|Compact car; Built in USA|
|Good condition price range: $7,600 – $17,500*|
2011 Hyundai Elantra Front
2011 Hyundai Elantra Rear
2011 Hyundai Elantra Interior
2011 Hyundai Elantra Front-2
2011 Hyundai Elantra Front-3
2009 Hyundai Elantra Touring Front
2009 Hyundai Elantra Touring Rear
2009 Hyundai Elantra Touring Profile
2007 Hyundai Elantra Touring Interior
Hyundai’s latest Elantra Sedan followed the lead of the larger Sonata with attractive styling and good fuel economy. While it might not stand out in any one area, this compact car does most everything well. That makes for a compelling package in this highly competitive class, which earns the Elantra sedan our Recommended (2012) nod. When new, a loaded Limited sedan tops out near $23,000, approaching the cost of a modestly-equipped, larger Sonata. On the used-car market, the difference between such Elantra and Sonata models isn’t likely to be great, either.
In addition to freshened styling, the redesigned 2011 Hyundai Elantra sedan adopted a new engine and fresh features. Production of the Elantra sedan now took place in both the United States and South Korea. Hyundai continued to offer the Elantra Touring four-door hatchback, which carried over in its previous form; please see the 2007-10 Hyundai Elantra report for a description and evaluation of the Elantra Touring, which didn’t change through its demise after the 2012 model year.
The redesigned Elantra sedan came in base GLS and top-line Limited trim levels. For 2013 the Elantra line expanded with the addition of a 2-door coupe. Also in 2013, the Elantra Touring 4-door hatchback was replaced by a new Elantra GT 4-door hatchback.
Sole engine for all sedans was a new 148-horsepower, 1.8-liter four-cylinder, which replaced a 138-horsepower, 2.0-liter four-cylinder. A six-speed manual transmission was standard on the GLS. Optional on that model and standard on the Limited was a six-speed automatic. For 2014, a 173-horsepower 2.0-liter 4-cylinder engine was available on the sedan and standard on the coupe and GT.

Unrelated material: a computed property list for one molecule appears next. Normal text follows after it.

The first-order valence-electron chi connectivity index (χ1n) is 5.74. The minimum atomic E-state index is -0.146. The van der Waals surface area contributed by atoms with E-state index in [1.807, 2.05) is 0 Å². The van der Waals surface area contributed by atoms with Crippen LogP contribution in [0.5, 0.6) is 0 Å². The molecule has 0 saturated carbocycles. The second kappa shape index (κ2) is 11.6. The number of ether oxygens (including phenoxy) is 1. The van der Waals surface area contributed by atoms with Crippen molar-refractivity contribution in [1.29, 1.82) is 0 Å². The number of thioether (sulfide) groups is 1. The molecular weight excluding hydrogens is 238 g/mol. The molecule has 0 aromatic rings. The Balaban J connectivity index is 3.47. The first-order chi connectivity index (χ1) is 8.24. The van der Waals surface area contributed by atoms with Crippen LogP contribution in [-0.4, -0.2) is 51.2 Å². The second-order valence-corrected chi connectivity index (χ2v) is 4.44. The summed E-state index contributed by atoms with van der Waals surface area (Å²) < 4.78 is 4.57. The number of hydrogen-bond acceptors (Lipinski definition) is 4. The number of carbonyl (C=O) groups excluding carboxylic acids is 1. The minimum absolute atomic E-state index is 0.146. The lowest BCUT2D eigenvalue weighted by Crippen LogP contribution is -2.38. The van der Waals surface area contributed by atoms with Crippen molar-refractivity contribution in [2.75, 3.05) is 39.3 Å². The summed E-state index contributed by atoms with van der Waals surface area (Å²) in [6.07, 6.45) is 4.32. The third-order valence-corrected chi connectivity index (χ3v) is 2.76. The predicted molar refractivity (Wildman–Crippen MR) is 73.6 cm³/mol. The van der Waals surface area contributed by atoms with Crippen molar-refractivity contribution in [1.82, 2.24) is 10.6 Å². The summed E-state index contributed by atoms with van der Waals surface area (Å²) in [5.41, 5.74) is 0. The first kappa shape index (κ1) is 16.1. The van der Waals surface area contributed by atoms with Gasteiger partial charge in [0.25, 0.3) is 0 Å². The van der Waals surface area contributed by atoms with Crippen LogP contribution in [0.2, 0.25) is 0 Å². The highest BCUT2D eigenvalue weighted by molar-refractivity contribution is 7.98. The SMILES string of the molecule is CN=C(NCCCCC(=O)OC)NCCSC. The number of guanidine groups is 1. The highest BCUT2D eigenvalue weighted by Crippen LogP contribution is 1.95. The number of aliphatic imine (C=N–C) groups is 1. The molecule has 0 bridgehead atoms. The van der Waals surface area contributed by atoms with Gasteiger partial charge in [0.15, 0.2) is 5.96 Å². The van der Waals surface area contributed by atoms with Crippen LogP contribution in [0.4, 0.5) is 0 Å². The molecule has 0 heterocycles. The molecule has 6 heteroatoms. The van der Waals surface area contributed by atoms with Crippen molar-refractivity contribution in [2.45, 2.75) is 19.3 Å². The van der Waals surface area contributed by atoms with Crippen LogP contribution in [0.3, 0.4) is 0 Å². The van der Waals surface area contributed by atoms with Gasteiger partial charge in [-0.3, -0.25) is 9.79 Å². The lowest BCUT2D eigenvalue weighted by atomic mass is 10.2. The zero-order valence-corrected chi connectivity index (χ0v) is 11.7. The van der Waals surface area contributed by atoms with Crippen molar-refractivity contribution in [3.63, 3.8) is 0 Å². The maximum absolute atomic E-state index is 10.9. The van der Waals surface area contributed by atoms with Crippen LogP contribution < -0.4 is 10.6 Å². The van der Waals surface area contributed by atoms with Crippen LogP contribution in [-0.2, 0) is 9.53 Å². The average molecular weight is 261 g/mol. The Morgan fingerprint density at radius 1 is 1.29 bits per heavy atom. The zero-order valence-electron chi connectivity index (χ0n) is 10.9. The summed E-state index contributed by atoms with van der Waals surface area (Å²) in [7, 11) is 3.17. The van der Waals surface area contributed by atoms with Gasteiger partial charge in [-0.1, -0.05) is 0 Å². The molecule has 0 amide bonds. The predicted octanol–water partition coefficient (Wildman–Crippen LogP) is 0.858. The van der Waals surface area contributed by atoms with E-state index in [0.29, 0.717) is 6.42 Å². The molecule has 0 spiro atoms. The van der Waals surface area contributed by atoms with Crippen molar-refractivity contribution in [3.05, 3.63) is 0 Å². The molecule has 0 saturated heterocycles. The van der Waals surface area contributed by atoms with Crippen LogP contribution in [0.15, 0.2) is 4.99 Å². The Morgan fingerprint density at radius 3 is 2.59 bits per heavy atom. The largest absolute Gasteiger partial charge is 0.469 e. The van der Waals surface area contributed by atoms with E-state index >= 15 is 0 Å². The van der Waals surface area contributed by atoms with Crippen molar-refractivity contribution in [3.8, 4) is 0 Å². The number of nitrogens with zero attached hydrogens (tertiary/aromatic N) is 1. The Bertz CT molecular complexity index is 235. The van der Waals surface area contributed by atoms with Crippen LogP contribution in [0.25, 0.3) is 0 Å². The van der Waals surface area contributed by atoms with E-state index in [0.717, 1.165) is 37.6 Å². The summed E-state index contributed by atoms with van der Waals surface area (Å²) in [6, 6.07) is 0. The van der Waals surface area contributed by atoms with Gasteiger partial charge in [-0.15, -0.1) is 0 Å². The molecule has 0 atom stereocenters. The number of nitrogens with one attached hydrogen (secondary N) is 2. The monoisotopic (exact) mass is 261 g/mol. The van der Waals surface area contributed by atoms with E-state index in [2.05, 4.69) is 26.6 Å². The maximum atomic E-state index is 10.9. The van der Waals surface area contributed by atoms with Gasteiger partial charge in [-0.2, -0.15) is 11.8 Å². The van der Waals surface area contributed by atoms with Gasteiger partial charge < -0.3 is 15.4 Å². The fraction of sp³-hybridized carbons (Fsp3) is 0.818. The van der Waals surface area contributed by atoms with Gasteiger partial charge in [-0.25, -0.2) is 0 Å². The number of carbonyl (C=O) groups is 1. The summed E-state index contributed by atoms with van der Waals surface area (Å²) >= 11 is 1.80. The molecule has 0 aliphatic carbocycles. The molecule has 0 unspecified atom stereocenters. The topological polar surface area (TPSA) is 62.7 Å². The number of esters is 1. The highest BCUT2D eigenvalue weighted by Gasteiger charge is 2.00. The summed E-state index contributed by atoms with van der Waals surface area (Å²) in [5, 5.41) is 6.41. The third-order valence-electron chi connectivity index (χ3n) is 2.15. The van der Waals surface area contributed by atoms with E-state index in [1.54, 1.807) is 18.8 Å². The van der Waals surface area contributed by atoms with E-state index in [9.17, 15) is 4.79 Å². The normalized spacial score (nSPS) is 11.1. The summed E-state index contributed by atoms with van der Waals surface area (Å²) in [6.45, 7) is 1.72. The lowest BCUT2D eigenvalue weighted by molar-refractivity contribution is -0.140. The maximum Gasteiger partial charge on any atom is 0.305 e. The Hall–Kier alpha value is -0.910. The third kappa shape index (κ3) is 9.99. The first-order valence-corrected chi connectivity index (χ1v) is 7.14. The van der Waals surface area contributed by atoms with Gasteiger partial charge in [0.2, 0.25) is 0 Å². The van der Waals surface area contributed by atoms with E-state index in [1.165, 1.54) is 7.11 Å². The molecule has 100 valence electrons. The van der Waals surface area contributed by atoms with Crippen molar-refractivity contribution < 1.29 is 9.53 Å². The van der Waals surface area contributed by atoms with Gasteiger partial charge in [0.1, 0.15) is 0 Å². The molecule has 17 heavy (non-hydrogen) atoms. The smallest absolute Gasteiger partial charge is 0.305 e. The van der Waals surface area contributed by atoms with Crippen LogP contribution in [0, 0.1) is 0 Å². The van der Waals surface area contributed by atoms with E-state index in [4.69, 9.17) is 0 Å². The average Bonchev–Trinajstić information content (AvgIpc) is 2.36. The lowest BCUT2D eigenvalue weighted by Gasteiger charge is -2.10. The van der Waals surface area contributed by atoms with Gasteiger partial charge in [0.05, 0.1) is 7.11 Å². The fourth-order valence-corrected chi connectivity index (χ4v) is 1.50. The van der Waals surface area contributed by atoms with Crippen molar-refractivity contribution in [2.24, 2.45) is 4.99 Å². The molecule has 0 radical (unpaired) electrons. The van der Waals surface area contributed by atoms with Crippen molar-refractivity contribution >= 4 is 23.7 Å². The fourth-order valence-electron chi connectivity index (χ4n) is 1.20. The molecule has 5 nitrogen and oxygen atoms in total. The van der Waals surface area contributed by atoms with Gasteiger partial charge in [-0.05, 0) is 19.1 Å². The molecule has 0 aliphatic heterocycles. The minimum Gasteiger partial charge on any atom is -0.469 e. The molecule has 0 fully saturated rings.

Standard safety features included all-disc antilock braking, traction control, an antiskid system, curtain side airbags, and front side airbags. Air conditioning, cruise control, a telescopic steering wheel, and wireless cell-phone link were standard on the Limited and included in an optional Preferred Package for the GLS. A navigation system with real-time traffic updates and a rearview camera were new features, optional on all models. Leather upholstery with heated front and rear seats was standard on the Limited. Keyless access/engine start was optional on the Limited. Hyundai’s Elantra competed against such compact sedans as the new-for-2011 Chevrolet Cruze, as well as the Honda Civic and Mazda 3, Toyota Corolla, and Nissan Sentra.
Apart from minor trim changes, little was new for the 2012 Hyundai Elantra. The navigation system and rearview camera were no longer available for the GLS model. Hyundai continued to offer its Elantra Touring hatchback model, maintaining the prior-generation’s design, with a different powertrain from the sedan (see separate report).
For 2013 the Elantra line expanded with the addition of a 2-door coupe. The Elantra Touring 4-door hatchback (which was based on the 2007-10 platform) was replaced by a new Elantra GT 4-door hatchback. The Elantra sedan got more standard equipment for 2013, but carried on mostly unchanged since its 2011 model-year redesign.
The Elantra sedan got revised front and rear styling for 2014 and a new Sport model powered by a 173-horsepower 2.0-liter 4-cylinder engine. That 2.0-liter engine also powered the 2014 Elantra Coupe and Elantra GT.